Helen Bailey

Helen Bailey writes poems to record and fiction to explore. These five recent poems all begin with H.

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Halfway down the stairs

My father’s third and final wife
said he felt guilty every single day
for leaving us

I resented her for telling me about him
how to love him, that I should love him
and for protecting him against us

For years I had carried him
in the lining of my coat
inbetween inside/outside
carefully not touching my skin
while I held in my arms
my mother, my sisters

One day he rang
heard my doubtful voice
flattened onto the stairs
comforted the torn edges
of my not exactly lie

And for a moment I felt his pain




it was snowing – thick soft flakes riding in on the rain
crows sat sodden
hanging about in the black poplars
down by the river
i walked in it when it was still rainfelt lucky in my coat, my boots
to walk around in the weather
to be outside, be outside

on the opposite bank a muddle of green tents
couldn’t see at first what they were
tucked on the lea side of the industrial estate
i mistook them for equipment
and then stared at them for a while
looking for inhabitants
someone to wave and say hi how you doing
like happy campers
it was all quiet and dark
the tents were sodden
by the black poplars down by the river
i, lucky, walked away.




In your house, you move around me
leave extra space, wide pathways

thin layers of awkwardness coat us
gold leaf of misapplied friendships
misjudged gifts

Being slightly under, underbeing
where more is required I bring less
where less is more I overheap the table

using the wrong cloth – leaving the wrong stains
overhearing an underground breath
wearing the chill of change

reading a clock and saying the wrong time
slightly disjointed out of kilter sightline
seeing the wrong things

Disapproval skims my shoulders, heavies my arms
cools my skin – old cobwebs catch eyelashes
drop dust in my eyes

I mistrust my desires, quiet my instincts, hide in skin
my tongue trips in my mouth, teeth glare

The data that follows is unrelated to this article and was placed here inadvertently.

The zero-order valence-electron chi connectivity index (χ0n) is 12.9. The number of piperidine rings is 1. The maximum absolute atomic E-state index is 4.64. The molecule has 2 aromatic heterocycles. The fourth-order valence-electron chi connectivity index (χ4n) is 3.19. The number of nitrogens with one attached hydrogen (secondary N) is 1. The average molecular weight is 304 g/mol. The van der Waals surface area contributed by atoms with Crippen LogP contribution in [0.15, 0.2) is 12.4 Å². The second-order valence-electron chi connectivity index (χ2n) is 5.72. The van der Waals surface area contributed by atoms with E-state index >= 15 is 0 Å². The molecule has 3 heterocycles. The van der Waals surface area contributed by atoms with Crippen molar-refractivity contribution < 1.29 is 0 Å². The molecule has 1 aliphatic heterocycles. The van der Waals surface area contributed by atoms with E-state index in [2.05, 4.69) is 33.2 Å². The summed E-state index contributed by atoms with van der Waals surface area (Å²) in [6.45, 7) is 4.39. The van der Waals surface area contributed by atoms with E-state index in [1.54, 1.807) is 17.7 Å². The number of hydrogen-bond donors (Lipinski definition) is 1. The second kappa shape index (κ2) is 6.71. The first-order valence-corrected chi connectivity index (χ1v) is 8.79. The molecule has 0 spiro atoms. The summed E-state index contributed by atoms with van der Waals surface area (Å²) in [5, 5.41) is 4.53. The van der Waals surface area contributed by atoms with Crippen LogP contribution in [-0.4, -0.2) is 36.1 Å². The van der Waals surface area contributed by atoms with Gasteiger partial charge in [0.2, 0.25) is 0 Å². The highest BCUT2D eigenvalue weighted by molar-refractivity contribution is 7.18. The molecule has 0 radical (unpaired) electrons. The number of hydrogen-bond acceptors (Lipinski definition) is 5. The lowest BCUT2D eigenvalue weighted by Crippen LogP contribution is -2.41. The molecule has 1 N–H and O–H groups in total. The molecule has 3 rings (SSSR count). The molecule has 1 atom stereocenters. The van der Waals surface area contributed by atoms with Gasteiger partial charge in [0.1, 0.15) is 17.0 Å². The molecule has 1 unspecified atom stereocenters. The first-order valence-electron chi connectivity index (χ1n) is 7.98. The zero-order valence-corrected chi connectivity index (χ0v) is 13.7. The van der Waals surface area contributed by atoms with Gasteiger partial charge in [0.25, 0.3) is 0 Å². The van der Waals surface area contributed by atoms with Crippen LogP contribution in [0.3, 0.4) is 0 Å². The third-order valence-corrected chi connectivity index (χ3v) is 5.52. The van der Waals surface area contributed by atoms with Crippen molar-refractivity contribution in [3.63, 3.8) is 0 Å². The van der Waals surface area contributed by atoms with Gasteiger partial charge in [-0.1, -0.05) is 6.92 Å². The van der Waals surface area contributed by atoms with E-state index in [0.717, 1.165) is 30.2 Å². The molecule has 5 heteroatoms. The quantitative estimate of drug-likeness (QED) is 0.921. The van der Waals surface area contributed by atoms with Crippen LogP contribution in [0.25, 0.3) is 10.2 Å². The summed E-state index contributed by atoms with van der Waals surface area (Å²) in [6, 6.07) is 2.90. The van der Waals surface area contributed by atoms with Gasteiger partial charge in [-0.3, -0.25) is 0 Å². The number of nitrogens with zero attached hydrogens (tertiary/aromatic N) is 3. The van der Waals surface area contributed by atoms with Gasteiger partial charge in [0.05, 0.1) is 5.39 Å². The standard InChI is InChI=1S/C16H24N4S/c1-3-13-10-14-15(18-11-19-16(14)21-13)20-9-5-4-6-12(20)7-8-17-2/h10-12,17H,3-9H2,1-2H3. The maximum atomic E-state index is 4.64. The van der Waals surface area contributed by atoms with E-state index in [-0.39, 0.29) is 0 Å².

A disappointing friend tries to align the soap exactly in its place
tries to leave no trace

Here, now, I am too big for this room.



hard as nails

what do you do
when your nails are too long to type
and you’re too worried about modern slavery
to go to a nail bar –
you learn how to use
your hands at a different angle
as if each nail is the hoof of a show pony
lifted high but then flattened out like a trotter
tapping the keys like miss piggy
nails are hooves and hooves are nails
an argument my dad used at the vets
whilst trying to procure hoof powder
to stop his nails splitting
you haven’t got a horse have you
said the receptionist finally putting the powder
back behind the counter
walt whitman probably never worried about his nails
whilst sam shepard probably had his bitten off by a horse
or a mean prairie dog



Here East

I set out when the sky was black
and could have gone either way
Panniers full of recycling
anything to make a difference
Cygnet clouds sitting thick on a breeze

The river surface shredded green
from a couldn’t careless dredger
I sailed the towpath, counting
moored boats, reinventions
upstart cafes, gleaming signs
Here East

is deserted Olympic designed-by sprawl
like a modern 60s housing estate
before everyone has moved in and planted
washing lines of chips and bacon
dog barks, fallen bikes
toggles, goggles, bits of swimmer

On the way home by the blue bridge
A man conducts his phone conversation with a finger
On my little daughter’s life I ain’t no bully bruv
I know that Kevin is nothing but I wouldn’ push him

A circular saw cuts his words
as a column of dog walkers
swarm over the bridge holding back reining in
as if one rushing dog would have them all in
two swans glide underline
and children are sprung from school

Thunder rumbles a warning
rain spits on my face
on my little daughter’s life


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